Weathermen and climatologists are calling for a “La Nina” weather pattern this winter. La Nina is a product of cooler water temperatures in the adjacent Pacific Ocean. Well, I can tell you firsthand that we are in a La Nina condition. Satellite generated sea surface temperature maps are one thing, but witnessing it is another.
The last 6 or 7 years I have spent time on the Pacific during the late summer and early fall, mostly off southern Baja California. Having just come back, I can tell you the water temperatures are significantly colder. For instance, one of my favorite (and frequented) locations is almost 200 miles off of the coast and down about three-quarters of the Baja peninsula. In late August the water temperature was 77 degrees. In the past few years the early October temps are typically higher than the August temps. Two weeks ago it was 71 degrees, and three days later when we left it was 68 degrees. A little further down and technically in the Tropics, the water temps along the coast were higher, but not quite like the past few years. And one point along the coast about halfway back up Baja we hit water that was 58 degrees. La Nina.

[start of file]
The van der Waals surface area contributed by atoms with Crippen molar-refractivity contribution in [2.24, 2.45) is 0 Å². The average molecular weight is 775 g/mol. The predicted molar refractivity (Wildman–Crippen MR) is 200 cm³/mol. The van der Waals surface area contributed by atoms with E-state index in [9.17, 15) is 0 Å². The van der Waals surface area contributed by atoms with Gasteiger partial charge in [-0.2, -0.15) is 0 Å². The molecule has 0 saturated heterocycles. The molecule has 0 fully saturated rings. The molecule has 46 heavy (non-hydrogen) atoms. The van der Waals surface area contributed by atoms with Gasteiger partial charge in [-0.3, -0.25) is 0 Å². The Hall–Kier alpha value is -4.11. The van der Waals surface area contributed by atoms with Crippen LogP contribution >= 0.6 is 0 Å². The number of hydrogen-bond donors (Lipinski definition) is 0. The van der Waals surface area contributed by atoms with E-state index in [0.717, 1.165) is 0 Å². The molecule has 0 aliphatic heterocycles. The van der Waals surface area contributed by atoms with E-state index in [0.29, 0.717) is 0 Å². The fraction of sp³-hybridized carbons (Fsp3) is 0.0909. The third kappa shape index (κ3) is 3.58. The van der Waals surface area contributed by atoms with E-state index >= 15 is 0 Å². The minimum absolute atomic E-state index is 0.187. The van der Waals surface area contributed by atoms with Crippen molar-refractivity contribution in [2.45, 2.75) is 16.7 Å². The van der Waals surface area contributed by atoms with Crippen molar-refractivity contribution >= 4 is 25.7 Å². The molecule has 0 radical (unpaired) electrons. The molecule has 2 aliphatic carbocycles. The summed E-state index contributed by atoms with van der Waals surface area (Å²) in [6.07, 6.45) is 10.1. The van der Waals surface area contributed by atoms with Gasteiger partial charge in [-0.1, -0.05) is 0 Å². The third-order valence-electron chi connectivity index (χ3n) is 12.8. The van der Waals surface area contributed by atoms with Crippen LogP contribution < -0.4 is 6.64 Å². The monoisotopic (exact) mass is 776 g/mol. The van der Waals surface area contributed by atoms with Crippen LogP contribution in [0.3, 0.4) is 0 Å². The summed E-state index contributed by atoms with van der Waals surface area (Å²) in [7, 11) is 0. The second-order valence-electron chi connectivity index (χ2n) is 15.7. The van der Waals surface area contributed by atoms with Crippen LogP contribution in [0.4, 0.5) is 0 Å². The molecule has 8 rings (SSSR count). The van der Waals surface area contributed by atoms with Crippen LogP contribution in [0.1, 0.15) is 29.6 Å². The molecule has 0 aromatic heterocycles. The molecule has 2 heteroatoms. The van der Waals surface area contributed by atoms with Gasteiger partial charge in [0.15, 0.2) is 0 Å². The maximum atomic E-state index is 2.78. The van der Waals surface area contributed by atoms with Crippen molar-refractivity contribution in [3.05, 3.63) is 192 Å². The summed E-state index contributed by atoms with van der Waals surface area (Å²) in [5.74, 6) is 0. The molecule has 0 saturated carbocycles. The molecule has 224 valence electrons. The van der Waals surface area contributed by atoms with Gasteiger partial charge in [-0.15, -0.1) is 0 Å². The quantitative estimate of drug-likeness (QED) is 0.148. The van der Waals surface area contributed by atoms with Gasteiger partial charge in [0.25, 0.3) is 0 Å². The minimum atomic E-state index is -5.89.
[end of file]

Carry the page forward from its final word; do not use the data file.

For Mammoth, La Nina can be ambiguous. Climatologists say we’re at the dividing line between what should be wetter conditions to the north and dryer to the south. My recollection is that La Nina winters bring rain to town, snow on the Mountain, and they kill Tahoe because of their lower elevation. That equates to a good base, not a lot of shoveling, not many epic powder events but good wind-blown snow (the wind is howling here in Mammoth.) It sure feels like winter.
Meanwhile, there are sales on the board. Sales prices are down, but there are buyers at these lower price points. They appear to be solid transactions. Now let me sort through this pile of mail, email and messages and see if I can jump in and get back to business.